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November 28, 1999

9 Min Read
The Materials Analyst, Part 27: Contamination springs from cost pressures

This series of articles is designed to help molders understand how a few analytical tools can help diagnose a part failure problem. Michael Sepe is our analyst and author. He is the technical director at Dickten & Masch Mfg., a molder of thermoset and thermoplastic materials in Nashotah, WI. He has provided analytical services to material suppliers, molders, and end users for the last 12 years. He can be reached at (414) 369-5555, ext. 572.

It is almost impossible to carry on a conversation of any length in the world of plastic manufacturing these days without hearing or uttering the phrase “cost savings” or “cost reduction.” We seem to have become obsessed with the Lopezian idea that we can cut our way to prosperity and that the easiest way to accomplish this is on the backs of our vendors. It appears that we have abandoned the notion that business is about revenue generation.

This is unfortunate, because very often the mind-set of the cost reducer is antithetical to the mind-set of the innovative person who is looking for opportunities to improve the company’s portfolio of products and services. And at this particular point in our history, when faced with a choice between the two, most companies are going with cost reduction. Like it or not, it is the world that we live in, and it will probably get worse before it gets better.

The strategy of cost reduction, by itself, is not a bad one. Certainly most of us who were around to remember the 1970s acknowledge that elimination of entire layers of the organization and our newfound infatuation with quality were the keys to a resurgence in an American economic system that was taking its lumps after becoming fat and complacent following the second World War. But taken to its extremes, the drive for lower cost results in the use of substandard materials and shoddy workmanship.

This lesson appears repeatedly in our analysis of failed parts. The single biggest contributor to the poor performance of the molded part is an excessive loss of molecular weight.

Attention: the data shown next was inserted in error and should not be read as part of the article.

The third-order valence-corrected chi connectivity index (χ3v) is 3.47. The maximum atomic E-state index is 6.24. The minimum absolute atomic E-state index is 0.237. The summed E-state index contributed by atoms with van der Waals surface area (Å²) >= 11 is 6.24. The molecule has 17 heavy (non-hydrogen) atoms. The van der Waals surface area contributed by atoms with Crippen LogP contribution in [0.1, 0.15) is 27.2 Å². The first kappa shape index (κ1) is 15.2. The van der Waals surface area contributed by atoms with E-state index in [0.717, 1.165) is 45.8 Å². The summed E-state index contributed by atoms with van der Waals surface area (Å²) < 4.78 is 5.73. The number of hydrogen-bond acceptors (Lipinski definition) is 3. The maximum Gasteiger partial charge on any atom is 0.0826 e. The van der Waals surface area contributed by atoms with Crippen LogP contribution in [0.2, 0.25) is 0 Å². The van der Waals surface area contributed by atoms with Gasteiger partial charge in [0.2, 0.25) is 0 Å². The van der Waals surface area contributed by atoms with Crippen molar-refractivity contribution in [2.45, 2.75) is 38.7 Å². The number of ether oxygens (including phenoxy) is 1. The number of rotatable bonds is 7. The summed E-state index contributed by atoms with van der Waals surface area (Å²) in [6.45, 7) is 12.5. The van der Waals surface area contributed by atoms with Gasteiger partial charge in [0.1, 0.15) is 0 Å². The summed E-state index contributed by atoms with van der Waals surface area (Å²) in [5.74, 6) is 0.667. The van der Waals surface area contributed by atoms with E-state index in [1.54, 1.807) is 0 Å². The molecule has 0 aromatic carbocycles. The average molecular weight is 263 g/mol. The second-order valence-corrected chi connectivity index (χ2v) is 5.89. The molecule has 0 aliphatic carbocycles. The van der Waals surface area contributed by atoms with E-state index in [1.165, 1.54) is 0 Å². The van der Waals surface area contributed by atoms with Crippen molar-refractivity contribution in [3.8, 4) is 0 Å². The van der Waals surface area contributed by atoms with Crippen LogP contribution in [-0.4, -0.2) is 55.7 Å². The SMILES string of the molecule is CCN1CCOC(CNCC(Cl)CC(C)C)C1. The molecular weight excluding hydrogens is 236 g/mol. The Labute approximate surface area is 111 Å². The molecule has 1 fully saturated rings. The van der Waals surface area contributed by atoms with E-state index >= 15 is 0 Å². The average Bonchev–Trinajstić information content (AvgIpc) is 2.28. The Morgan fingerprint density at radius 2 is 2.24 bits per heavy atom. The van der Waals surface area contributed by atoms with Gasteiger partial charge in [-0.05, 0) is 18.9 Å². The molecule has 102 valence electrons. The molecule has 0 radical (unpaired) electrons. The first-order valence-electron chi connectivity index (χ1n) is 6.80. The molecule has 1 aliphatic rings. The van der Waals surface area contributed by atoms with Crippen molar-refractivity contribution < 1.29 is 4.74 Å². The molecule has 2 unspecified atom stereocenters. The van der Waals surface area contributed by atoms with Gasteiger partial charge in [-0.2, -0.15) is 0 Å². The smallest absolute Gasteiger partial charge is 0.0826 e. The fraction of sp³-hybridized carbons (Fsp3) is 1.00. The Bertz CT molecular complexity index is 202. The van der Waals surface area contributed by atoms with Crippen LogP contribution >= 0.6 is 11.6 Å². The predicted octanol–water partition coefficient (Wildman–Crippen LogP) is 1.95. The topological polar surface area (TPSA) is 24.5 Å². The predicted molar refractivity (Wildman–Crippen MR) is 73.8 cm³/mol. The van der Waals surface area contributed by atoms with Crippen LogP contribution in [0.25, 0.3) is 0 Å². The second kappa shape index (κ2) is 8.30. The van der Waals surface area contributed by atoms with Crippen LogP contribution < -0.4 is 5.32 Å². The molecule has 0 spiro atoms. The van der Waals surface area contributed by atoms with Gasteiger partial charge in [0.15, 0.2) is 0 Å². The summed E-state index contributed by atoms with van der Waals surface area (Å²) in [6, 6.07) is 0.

Sometimes this is the result of poor processing, but increasingly it is caused by incoming material that has been so badly abused that the molder has almost no chance of producing a consistently good product. The second largest contributor is contamination. Here again, the molder may be at fault. But many of the instances that have appeared recently reveal that the problem starts before the molder ever sees the material. In some cases, the problem results in high scrap rates as the contaminated product has obvious flaws that prevent it from being usable. Surprisingly, these processors are the lucky ones.

The truly unfortunate participants are those that can actually make what appears to be an acceptable part, only to find out later that the part does not perform to customer specifications. This is when the panic really sets in. In these cases, lines are down, large end users are throwing out scary terms like “$2 million an hour,” and everyone is in a hurry to find the root cause. While the process can be a painful one, the good news is that contamination can be readily identified with simple lab tests.

The approach depends upon the exact nature of the problem. We will focus on true polymer contamination, the mixing of resin families to produce a material with a new set of properties, rather than a glass content that is off the mark because someone dumped the wrong bag of material into the hopper. We will also focus on contamination that occurred before the material reached the molder, since this is the trend that seems to be on the rise as processors seek to find better deals on raw material prices.